“The fact that we now have three lasers, and can put more in if demand requires it, means that the pressure is back on reagent companies,” he added. “The field has moved toward reagents, Invitrogen got on board, and we’ve now brought in the other lasers, and [Invitrogen] needs to respond.”
High Throughput, High Content
All of this translates into moving high-content cell-based assays into the primary screening territory of the drug-discovery pipeline. Following the advent and eventual acceptance of CCD-based high-content imaging in pharmaceutical labs, many researchers have desired to increase the speed of the platforms to combine multiplexed data with throughputs more reminiscent of biochemical screens.
But the fact remains that automated microscopy is inherently slow because of the time it takes for image acquisition. High-speed confocal systems, such as those offered by Evotec Technologies, GE Healthcare, and Molecular Devices, have attempted to push the envelope in this area, but still often suffer from bottlenecks in image acquisition or image and data analysis.
In contrast, the Acumen offers the object recognition capabilities of CCD imaging systems because it employs whole-well scanning techniques, but sports the fast read times of bulk fluorescence readers. In addition, the platform offers sub-cellular resolution of individual cells, but doesn’t acquire actual images, allowing for increased throughput and decreased data-analysis and storage bottlenecks.
The flip side of this is that because it doesn’t take actual images, it may not be as high-content as CCD-based microscopy platforms, which allow a user to return to individual pictures, pick out specific important sub-cellular features, and identify the cause of unexpected results or off-target drug effects.
But TTP has also tried to address this shortcoming with the new instrument – namely by rejiggering the analysis software to allow users to export raw data files as TIF images that are equivalent to those obtained with a 20X microscope objective.
Regardless, the company doesn’t expect to compete with CCD imagers in this area, and still sees Acumen as complementary to such platforms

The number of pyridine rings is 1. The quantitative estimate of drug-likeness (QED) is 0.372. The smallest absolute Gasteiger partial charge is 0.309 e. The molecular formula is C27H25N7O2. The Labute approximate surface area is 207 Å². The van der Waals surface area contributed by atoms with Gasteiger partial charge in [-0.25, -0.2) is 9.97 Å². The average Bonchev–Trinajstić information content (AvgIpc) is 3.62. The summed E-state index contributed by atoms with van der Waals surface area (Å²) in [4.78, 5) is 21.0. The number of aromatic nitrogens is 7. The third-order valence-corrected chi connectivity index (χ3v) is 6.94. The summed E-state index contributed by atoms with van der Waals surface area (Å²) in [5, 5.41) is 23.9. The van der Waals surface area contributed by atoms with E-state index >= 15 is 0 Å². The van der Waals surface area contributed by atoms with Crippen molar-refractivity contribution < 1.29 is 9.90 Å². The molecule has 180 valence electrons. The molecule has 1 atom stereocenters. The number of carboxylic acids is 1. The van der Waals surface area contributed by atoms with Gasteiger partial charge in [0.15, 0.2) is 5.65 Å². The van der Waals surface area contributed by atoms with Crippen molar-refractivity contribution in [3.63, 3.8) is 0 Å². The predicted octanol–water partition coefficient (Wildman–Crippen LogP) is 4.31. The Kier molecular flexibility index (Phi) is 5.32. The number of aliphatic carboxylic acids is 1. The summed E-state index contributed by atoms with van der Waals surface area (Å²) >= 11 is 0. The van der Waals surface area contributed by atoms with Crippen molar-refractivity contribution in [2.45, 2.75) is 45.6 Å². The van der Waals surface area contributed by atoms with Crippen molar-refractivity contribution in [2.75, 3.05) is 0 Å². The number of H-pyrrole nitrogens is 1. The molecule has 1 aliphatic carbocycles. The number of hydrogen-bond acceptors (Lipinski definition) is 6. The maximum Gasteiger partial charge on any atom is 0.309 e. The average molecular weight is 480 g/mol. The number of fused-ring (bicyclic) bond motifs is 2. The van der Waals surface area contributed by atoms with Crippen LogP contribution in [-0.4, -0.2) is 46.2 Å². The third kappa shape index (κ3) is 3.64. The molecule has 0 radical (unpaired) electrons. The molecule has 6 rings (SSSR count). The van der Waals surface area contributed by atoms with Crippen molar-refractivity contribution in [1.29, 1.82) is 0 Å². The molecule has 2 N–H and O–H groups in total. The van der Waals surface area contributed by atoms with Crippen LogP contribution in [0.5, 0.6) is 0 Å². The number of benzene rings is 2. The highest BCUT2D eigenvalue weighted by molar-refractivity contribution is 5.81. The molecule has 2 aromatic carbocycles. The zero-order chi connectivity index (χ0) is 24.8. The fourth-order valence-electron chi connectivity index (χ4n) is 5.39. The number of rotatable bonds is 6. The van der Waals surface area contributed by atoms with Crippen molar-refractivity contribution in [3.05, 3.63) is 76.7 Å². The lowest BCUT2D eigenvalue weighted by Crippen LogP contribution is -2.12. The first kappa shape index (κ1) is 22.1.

“The idea is that, as we’ve been saying for many years, you get your high-throughput screen done on the Acumen eX3,” Bowen said. “You pick out which wells you’re interested in, basically get a yes-no answer, get rid of 99 percent of your compounds, and then select those wells, take those plates onto a CCD imager, and spend much more time interrogating those particular cells.”
TTP said that the Acumen upgrades did not significantly affect the cost of the platform. This is primarily because the cost of semiconductor lasers has recently decreased significantly, almost by 50 percent over the past three years, Sanghera said.
“The fact that we now have three lasers, and can put more in if demand requires it, means that the pressure is back on reagent companies. The field has moved toward reagents, Invitrogen got on board, and we’ve now brought in the other lasers, and [Invitrogen] needs to respond.”
“People talk about lasers now as plug and play, almost like you put a card in your PC,” Bowen said. “That’s how we’ve designed our machine.” This is an industry-wide trend, and Molecular Devices uttered a similar sentiment in January when it released its new ImageXpress Ultra confocal HCS system, which is also armed with multiple laser lines but at a significantly reduced cost from previous iterations.
According to TTP, a fully loaded three-laser instrument tops out at around $400,000, while an entry-level instrument, typically containing one laser, will retail in the $200,000 range. “As we go forward, the prices, if anything, should go down,” Sanghera added.
TTP has already sold “about a half-dozen” eX3 platforms to undisclosed pharmaceutical customers in the US, and “hopes to get about 10 total placements by the end of the year,” Sanghera said.
The company will discontinue its previous version of the instrument, the Acumen Explorer, of which there are about 40 placed at various pharmaceutical companies, academic institutions, and government labs. These instruments are not field-upgradeable, Sanghera said, but the company plans to offer upgrade paths to its current customers.
“The idea is that we’ve made improvements not only with three lasers, but also to get all the technology into one box,” Sanghera said. “It doesn’t mean it’s a fixed three-laser. You can have a one-laser option, but this will essentially become our base instrument.
“We’ve obviously thought about this very carefully, and there will be a number of different options depending on what the customer wants to do,” he added. “We will never leave people stranded. It sometimes happens, I think, where people bought instruments and they’re left stranded in terms of the service and support not being provided, or there is no upgrade path. We always make sure there is an upgrade path or even a swap-out of capabilities.”